7 Ways To Help Students Learn From Wrong Answers


For some students, nothing but 100% is good enough. While it’s true that students should get satisfaction for a job well done, it’s important to keep them motivated even when their scores are 1, 2 or 3 out of 4. For context, here’s a distribution of quiz scores across all Newsela students:


As a literacy-focused educator, the last thing you would want is for students to lose interest in reading due to lower scores. So how do you keep low-scoring students from losing faith? Our assessment editor and former educator Emily Taylor offers seven ways to help teachers empower students to learn from low scores:

  1. When talking with students about their quiz performance, frame your language positively and focus on growth and learning. Instead of simply asking “What did you get on your quiz?” try asking “What did you learn from this article?” or “Based on what was hard for you on this quiz, what reading goal will you work on next?”
  2. Should students get a question wrong, challenge them to provide a rationale for why the correct answer is correct. They can do this by highlighting a line in the article using our Annotations feature. They can also make a note in a reading notebook, or simply write their thoughts on a sticky note. Consider providing students extra credit or grade points for this work.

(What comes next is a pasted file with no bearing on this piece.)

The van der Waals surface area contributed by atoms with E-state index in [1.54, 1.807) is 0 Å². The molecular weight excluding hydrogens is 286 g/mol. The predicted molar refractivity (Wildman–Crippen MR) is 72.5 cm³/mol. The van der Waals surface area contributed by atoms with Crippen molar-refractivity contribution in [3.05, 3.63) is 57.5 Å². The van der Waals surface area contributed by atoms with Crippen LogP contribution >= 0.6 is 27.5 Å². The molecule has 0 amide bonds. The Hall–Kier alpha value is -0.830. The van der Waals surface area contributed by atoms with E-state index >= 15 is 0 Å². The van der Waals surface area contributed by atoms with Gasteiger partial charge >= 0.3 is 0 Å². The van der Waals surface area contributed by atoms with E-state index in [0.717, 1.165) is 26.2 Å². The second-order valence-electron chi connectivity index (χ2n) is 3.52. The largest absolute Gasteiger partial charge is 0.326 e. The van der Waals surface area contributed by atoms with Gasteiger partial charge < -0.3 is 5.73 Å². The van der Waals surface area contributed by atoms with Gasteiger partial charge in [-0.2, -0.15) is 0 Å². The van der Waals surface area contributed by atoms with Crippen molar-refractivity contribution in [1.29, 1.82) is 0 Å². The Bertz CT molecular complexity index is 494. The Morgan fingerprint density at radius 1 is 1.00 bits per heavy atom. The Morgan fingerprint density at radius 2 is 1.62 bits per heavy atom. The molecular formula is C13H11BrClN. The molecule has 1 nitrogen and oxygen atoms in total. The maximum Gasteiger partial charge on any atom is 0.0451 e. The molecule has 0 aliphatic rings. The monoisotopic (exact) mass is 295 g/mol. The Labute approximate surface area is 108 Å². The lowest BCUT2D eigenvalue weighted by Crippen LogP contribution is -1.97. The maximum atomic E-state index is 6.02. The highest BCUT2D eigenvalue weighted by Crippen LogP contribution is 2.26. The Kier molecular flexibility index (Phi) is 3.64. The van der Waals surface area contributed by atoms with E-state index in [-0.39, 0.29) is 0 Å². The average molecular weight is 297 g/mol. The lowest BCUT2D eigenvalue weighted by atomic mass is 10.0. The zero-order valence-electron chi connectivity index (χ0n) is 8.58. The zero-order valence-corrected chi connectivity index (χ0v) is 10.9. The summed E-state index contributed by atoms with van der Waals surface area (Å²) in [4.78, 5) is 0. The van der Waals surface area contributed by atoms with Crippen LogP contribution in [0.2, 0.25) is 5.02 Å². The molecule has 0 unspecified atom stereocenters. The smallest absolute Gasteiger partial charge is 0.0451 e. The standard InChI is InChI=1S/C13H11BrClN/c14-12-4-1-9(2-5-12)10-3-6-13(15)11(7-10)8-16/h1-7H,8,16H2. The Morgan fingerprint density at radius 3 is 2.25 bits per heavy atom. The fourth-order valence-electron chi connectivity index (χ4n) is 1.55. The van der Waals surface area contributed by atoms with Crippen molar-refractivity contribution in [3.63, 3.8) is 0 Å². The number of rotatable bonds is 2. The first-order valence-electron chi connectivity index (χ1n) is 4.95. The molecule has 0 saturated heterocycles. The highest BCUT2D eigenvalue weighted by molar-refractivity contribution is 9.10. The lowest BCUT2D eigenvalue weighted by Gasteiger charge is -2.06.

3. Pair students up with a reading partner near their level. After they take quizzes, have them review wrong answers together and try to come to a consensus about why they answered incorrectly.
  4. If a student struggles between two possible answers on a quiz question, turn it into a whole-class teaching opportunity. Project the quiz question on the board and have students debate between the two choices. They can turn and talk to a partner or independently write about which choice is best, using text evidence to support their answers.
  5. Encourage students to set reading goals that are time-specific and based on personal growth. For example, a student who struggles with main idea questions might set a personal goal of increasing his or her performance on anchor 2 questions from 25% to 50% correct over a period of one month.
  6. During reading lessons, model making mistakes and correcting them with a neutral tone. For example, when reading a nonfiction article out loud, you can say “At first I thought the main idea was X, but then I reread that paragraph and now I think it’s more about X and Y.”
  7. If a student is truly convinced that he or she has gotten a question right though it is marked incorrect, have the student draft a persuasive note to the Newsela assessment team. Then send the note our way — we love hearing from students.

What other ways do you support students who struggle with quizzes? Tweet @newsela and let us know!